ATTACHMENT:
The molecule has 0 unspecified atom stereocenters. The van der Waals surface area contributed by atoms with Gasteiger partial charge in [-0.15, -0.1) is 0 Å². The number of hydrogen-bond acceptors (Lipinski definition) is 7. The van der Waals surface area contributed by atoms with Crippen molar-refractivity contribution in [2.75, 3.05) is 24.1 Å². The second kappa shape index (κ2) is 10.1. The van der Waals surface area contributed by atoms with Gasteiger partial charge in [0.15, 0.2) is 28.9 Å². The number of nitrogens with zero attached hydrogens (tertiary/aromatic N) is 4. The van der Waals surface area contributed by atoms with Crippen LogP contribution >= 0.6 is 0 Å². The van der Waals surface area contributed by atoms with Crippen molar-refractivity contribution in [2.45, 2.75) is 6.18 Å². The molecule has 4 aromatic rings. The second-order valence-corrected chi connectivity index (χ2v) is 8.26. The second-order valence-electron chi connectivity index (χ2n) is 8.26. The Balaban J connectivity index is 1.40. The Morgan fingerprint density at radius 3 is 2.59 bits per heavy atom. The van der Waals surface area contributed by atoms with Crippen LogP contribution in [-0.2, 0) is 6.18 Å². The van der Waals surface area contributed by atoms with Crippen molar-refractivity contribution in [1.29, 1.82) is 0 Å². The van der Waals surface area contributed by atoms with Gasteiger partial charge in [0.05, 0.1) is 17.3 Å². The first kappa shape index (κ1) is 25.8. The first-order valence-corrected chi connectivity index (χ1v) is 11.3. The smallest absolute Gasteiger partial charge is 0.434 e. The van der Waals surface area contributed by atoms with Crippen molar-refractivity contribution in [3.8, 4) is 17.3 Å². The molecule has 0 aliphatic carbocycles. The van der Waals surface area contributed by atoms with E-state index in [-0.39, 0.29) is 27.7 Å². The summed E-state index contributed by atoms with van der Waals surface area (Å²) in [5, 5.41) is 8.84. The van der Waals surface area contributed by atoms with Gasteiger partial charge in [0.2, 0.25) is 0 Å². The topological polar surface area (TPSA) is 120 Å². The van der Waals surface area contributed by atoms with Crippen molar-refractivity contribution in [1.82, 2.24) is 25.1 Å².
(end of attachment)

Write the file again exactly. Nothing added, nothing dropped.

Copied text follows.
The molecule has 0 unspecified atom stereocenters. The van der Waals surface area contributed by atoms with Gasteiger partial charge in [-0.15, -0.1) is 0 Å². The number of hydrogen-bond acceptors (Lipinski definition) is 7. The van der Waals surface area contributed by atoms with Crippen molar-refractivity contribution in [2.75, 3.05) is 24.1 Å². The second kappa shape index (κ2) is 10.1. The van der Waals surface area contributed by atoms with Gasteiger partial charge in [0.15, 0.2) is 28.9 Å². The number of nitrogens with zero attached hydrogens (tertiary/aromatic N) is 4. The van der Waals surface area contributed by atoms with Crippen LogP contribution >= 0.6 is 0 Å². The van der Waals surface area contributed by atoms with Crippen molar-refractivity contribution in [2.45, 2.75) is 6.18 Å². The molecule has 4 aromatic rings. The second-order valence-corrected chi connectivity index (χ2v) is 8.26. The second-order valence-electron chi connectivity index (χ2n) is 8.26. The Balaban J connectivity index is 1.40. The Morgan fingerprint density at radius 3 is 2.59 bits per heavy atom. The van der Waals surface area contributed by atoms with Crippen LogP contribution in [-0.2, 0) is 6.18 Å². The van der Waals surface area contributed by atoms with Crippen molar-refractivity contribution in [1.29, 1.82) is 0 Å². The van der Waals surface area contributed by atoms with Gasteiger partial charge in [0.05, 0.1) is 17.3 Å². The first kappa shape index (κ1) is 25.8. The first-order valence-corrected chi connectivity index (χ1v) is 11.3. The smallest absolute Gasteiger partial charge is 0.434 e. The van der Waals surface area contributed by atoms with Crippen molar-refractivity contribution in [3.8, 4) is 17.3 Å². The molecule has 0 aliphatic carbocycles. The van der Waals surface area contributed by atoms with E-state index in [-0.39, 0.29) is 27.7 Å². The summed E-state index contributed by atoms with van der Waals surface area (Å²) in [5, 5.41) is 8.84. The van der Waals surface area contributed by atoms with Gasteiger partial charge in [0.2, 0.25) is 0 Å². The topological polar surface area (TPSA) is 120 Å². The van der Waals surface area contributed by atoms with Crippen molar-refractivity contribution in [1.82, 2.24) is 25.1 Å².